HealthcareNursing5 Things You Can Do That Will Help You Become A Great Nurse

Becoming a nurse takes a lot of hard work and dedication. School and clinical hours add up to a lot of time spent learning what it takes to be a nurse. There are a lot of tests, and a lot of practical exams you have to be prepared for.

When you’re immersed in all of that it’s sometimes easy to lose sight of the fact that someday you’ll be done with nursing school and will actually be a real nurse. The skills you’ve learned in school are a good foundation but they aren’t always the exact things you’ll need when it comes to going from a capable nurse to a great nurse.

Since no one thinking about becoming a nurse wants to be considered just a capable nurse, there are some things you can do to up your game. These are things that go beyond your basic nursing training and will make you really exceptional at your chosen career. Here are five things you can keep in mind that will help you become a great nurse.

1. Ask Questions, A Lot

Learning how to be a great nurse doesn’t end the day you pass your NCLEX exam. You should be learning your entire career. This means when you are working and don’t know the answer to something, or are new to a type of procedure you should be asking questions. Take the time to learn whenever you have the chance.

You should also keep this tip in mind when you’re talking to patients or working with doctors. You are sometimes the final line of defense in patient safety and hospital related errors. If you read an order and notice the doctor chose a medication the patient has listed as an allergy, verify everything. Ask questions every time you see something that doesn’t make sense.

Doctors can be intimidating but most of them are willing to admit they’ve made a mistake and rewrite orders or change up a procedure. Everyone wants to help the patient remain safe and get better. Remember that you aren’t asking questions about something a doctor has ordered because you doubt their skill, you’re just verifying things to keep your patient safe.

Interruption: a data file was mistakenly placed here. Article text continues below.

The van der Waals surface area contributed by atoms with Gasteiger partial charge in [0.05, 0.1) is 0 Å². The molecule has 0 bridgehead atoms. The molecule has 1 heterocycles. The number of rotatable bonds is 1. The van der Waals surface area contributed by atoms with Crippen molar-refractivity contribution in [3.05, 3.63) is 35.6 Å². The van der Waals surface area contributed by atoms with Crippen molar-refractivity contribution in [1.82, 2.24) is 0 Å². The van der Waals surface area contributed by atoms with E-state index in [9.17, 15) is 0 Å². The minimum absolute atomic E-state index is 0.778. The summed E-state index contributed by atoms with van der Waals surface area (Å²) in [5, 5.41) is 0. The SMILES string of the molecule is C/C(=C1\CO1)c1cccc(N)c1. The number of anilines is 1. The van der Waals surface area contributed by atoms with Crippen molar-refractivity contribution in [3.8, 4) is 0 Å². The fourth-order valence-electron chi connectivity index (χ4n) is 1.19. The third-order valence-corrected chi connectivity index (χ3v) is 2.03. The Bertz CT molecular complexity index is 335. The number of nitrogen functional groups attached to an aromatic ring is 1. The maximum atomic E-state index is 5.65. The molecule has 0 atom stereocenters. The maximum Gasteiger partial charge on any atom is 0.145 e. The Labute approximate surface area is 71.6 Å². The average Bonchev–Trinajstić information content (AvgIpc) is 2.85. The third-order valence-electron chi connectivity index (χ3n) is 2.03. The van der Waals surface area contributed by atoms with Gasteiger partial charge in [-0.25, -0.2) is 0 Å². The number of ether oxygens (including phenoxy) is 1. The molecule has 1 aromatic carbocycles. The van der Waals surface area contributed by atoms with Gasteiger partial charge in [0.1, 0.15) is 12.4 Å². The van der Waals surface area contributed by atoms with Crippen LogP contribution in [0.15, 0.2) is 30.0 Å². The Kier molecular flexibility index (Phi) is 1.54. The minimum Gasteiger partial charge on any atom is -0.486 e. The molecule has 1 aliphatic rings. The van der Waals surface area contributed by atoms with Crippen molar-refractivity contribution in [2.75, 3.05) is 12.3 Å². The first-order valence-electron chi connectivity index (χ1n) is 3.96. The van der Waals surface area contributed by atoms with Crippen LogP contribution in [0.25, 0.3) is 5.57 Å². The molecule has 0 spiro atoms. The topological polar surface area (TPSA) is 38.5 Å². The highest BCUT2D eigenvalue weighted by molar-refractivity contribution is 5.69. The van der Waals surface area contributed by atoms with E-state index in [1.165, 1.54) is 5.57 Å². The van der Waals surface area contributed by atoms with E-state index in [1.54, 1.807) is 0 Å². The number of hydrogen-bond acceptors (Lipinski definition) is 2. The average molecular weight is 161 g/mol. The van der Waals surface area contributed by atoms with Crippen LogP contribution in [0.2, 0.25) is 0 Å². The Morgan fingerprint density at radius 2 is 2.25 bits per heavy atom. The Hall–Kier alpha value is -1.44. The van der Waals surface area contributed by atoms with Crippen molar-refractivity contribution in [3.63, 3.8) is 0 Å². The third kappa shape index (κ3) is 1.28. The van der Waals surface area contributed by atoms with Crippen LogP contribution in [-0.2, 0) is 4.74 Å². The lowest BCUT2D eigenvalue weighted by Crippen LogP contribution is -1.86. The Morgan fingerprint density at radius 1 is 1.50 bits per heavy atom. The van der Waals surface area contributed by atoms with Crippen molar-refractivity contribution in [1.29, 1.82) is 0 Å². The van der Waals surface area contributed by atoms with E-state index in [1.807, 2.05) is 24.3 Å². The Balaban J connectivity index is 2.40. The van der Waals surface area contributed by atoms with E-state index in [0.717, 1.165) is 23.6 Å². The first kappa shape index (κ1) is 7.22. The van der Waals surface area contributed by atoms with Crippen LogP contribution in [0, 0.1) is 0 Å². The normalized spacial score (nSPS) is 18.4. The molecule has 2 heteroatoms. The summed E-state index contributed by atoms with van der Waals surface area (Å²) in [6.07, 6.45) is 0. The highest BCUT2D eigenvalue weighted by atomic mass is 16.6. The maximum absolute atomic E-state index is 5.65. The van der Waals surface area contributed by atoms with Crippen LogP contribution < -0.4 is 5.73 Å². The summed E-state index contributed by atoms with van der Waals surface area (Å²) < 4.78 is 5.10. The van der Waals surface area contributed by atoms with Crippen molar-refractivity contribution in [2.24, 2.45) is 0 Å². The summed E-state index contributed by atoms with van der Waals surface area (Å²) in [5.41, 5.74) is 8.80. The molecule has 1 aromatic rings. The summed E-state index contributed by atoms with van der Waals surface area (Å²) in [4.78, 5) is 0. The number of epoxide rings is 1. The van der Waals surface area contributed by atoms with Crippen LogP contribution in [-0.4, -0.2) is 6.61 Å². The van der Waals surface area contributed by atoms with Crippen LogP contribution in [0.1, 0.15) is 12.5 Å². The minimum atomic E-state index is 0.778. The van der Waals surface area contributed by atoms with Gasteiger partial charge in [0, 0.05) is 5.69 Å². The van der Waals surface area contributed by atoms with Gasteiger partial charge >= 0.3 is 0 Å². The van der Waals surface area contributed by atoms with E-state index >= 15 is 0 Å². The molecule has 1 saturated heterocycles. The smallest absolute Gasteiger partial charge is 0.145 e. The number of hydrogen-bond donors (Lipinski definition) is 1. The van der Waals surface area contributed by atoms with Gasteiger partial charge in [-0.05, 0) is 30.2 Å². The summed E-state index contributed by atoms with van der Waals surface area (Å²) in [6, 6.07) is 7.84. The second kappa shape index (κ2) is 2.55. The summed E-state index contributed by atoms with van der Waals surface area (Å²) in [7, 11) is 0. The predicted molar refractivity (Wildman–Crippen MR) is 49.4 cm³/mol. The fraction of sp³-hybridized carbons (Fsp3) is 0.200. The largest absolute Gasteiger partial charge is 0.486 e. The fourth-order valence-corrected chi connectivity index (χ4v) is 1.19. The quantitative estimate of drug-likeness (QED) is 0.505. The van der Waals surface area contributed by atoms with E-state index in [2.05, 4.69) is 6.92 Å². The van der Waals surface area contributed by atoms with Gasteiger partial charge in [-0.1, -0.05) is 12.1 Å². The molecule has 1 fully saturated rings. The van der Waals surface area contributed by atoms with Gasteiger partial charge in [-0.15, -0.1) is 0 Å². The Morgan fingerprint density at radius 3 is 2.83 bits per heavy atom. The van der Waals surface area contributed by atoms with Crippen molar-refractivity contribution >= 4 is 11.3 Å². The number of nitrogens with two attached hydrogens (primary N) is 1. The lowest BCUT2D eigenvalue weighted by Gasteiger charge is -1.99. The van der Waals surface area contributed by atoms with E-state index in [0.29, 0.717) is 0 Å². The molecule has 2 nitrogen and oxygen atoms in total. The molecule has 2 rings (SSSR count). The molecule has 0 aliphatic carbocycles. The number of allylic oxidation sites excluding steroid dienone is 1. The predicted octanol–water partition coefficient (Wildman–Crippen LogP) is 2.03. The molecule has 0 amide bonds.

2. Use Your CNAs Effectively

CNAs work hard, and they really do care about your patient as much as you do a lot of the time. Chances are they may even be working towards becoming a nurse themselves and you were probably in their position not very long ago. Don’t discount their desire to help give good care to your patients. They can be an extra set of eyes for you to make sure things are going well.

Encourage your CNAs to report things like even a minor red spot on your patient’s skin. Something like bed sores can get out of hand quickly. It’s better to hear about every read spot than to intimidate your CNAs so much that they don’t report anything they see.

If they don’t feel they can approach you and you miss the chance to stop a pressure ulcer (skin sore) before it gets out of hand your patient is the one that suffers. This is just one example of a way a CNA can be extremely helpful to you and your patient.

Keep in mind that depending on how many patients you have, they are more likely to see your patient more during the day. Listen to what they have to say and always encourage them to come to you right away with any concerns they have. You’ll never regret being the nurse CNAs love to work with. They can be a real lifesaver, figuratively and literally sometimes.

3. Listen To Your Instincts

This doesn’t mean you should make major medical decisions based on a gut feeling. Rather, this is a tip about making sure you don’t ignore a gut feeling that something just isn’t quite right. You spend a lot of time with your patients, so if you feel something is off it’s okay to take a moment or two and listen to your gut instinct.

Take a minute to do a mental checklist. Ask yourself if something has changed since the last time you saw the patient. Are they suddenly disoriented? Has their respiration rate changed? Is their demeanor drastically different? Something is tipping you off and telling you to pay extra attention so give yourself a chance to listen to that instinct.